With vaccine hesitancy a significant problem, both in the UK and elsewhere, effective communication about the benefits of receiving the Covid vaccine is key to ensuring compliance. A recent article in the Lancet 1 reports the findings from a single-blind, parallel-group, randomised controlled trial which was conducted by a group of researchers with the aim of discovering the most effective communication strategy for overcoming strong vaccine hesitancy. One group of the 18,000-plus participants in the trial was given information about the risks from Covid and the personal protection offered by the Covid vaccine as well as reassurance on issues of particular concern, such as the speed of vaccine development. The other cohort was given information about the benefits to society as a whole (eg reducing transmission rates, keeping others safe). Those who were strongly resistant to vaccination were most persuaded by arguments from personal rather than collective safety and it is hoped that this finding will inform future public health messaging around vaccination.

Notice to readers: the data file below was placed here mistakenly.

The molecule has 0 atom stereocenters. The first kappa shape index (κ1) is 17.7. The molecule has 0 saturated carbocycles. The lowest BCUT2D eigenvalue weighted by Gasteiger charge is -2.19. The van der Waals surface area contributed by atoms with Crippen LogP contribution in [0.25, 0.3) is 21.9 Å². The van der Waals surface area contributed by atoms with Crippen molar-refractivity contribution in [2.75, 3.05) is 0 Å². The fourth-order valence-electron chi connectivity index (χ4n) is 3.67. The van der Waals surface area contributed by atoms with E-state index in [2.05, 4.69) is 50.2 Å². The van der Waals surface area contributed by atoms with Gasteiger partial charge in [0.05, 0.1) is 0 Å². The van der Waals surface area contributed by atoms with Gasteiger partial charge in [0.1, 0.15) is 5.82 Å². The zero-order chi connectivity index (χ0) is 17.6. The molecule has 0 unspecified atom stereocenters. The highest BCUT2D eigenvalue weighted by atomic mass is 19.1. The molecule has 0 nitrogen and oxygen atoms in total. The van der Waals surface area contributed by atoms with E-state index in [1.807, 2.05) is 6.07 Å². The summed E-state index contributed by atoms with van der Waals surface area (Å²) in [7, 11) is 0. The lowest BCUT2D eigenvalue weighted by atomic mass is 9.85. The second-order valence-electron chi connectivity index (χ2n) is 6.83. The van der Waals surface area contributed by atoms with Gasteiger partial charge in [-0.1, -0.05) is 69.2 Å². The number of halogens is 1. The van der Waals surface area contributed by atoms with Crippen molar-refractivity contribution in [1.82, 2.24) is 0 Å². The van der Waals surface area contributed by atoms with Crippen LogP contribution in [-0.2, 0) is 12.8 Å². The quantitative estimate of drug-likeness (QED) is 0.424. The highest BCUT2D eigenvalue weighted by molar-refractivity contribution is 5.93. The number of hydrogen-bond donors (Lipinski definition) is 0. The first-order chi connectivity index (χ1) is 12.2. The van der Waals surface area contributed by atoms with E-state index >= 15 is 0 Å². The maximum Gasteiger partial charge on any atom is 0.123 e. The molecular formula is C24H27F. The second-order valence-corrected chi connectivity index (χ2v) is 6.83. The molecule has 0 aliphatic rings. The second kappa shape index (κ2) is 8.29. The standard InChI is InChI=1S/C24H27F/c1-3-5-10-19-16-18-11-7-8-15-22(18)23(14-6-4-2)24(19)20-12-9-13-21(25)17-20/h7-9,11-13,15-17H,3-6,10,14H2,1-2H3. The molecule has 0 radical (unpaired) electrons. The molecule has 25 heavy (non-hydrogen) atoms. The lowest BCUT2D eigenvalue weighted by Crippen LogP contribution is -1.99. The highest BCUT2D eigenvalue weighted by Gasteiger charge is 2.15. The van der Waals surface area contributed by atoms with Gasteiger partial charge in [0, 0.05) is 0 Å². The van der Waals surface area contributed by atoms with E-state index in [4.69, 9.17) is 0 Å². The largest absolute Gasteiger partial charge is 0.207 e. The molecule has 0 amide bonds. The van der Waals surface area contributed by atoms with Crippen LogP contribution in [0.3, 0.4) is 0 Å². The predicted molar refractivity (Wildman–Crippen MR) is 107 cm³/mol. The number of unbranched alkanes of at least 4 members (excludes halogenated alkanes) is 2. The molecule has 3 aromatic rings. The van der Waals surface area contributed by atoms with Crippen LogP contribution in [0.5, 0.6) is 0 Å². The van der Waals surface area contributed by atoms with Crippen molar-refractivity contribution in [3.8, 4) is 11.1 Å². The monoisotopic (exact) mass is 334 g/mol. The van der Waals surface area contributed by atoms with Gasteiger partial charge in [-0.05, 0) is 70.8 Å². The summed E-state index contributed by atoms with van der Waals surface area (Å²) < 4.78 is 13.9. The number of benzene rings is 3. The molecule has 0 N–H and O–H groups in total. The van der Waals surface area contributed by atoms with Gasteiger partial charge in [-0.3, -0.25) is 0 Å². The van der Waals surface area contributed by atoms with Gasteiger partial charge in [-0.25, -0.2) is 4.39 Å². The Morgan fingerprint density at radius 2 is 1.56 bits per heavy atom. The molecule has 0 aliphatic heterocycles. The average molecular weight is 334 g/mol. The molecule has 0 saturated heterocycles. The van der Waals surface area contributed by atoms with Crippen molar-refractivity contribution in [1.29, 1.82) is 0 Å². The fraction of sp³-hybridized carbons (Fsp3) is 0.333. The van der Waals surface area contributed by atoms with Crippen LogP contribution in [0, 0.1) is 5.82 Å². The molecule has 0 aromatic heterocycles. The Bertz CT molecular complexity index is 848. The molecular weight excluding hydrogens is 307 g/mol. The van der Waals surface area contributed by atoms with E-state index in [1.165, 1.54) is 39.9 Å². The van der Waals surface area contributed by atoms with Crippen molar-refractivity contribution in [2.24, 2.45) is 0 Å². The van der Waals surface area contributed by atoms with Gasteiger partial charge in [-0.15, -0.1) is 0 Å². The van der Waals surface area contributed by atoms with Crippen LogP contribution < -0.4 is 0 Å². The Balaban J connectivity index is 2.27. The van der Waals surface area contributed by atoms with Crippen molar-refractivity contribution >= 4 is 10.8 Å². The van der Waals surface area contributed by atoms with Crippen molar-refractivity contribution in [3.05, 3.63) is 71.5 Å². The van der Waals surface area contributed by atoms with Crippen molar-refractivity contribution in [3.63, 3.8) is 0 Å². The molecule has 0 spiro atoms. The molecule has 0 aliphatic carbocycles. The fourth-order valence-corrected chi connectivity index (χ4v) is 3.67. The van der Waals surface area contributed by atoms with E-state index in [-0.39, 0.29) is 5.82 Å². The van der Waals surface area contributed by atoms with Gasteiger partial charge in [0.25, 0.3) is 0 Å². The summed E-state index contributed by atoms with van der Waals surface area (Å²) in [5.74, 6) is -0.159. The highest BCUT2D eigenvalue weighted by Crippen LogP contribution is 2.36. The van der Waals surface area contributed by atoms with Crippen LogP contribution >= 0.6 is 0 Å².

1. Lancet 12 May 2021.

celebrating nursing?

The Covid pandemic has highlighted the vital role that nurses play in healthcare, and many were disappointed when the Government proposed a paltry one per cent pay rise for NHS staff in England, and no Covid bonus. The Royal College of Nursing claims that the Government 'truly do not value our hard-working nursing staff' [1] and is spearheading a campaign, 'Fair Pay for Nursing', to give nurses a 12.5 per cent pay increase. [2] They claim that nurses' salaries have not kept pace with the cost of living and that improved pay and conditions will help fill thousands of nursing vacancies. Doctors aren't happy with a one per cent pay rise either, but the majority of those responding to a BMA commissioned survey favoured a more modest increase of at least three per cent. [3]

1. Nursing Times. 21 April 2021.
2. RCN.
3. BMA News. 23 March 2021.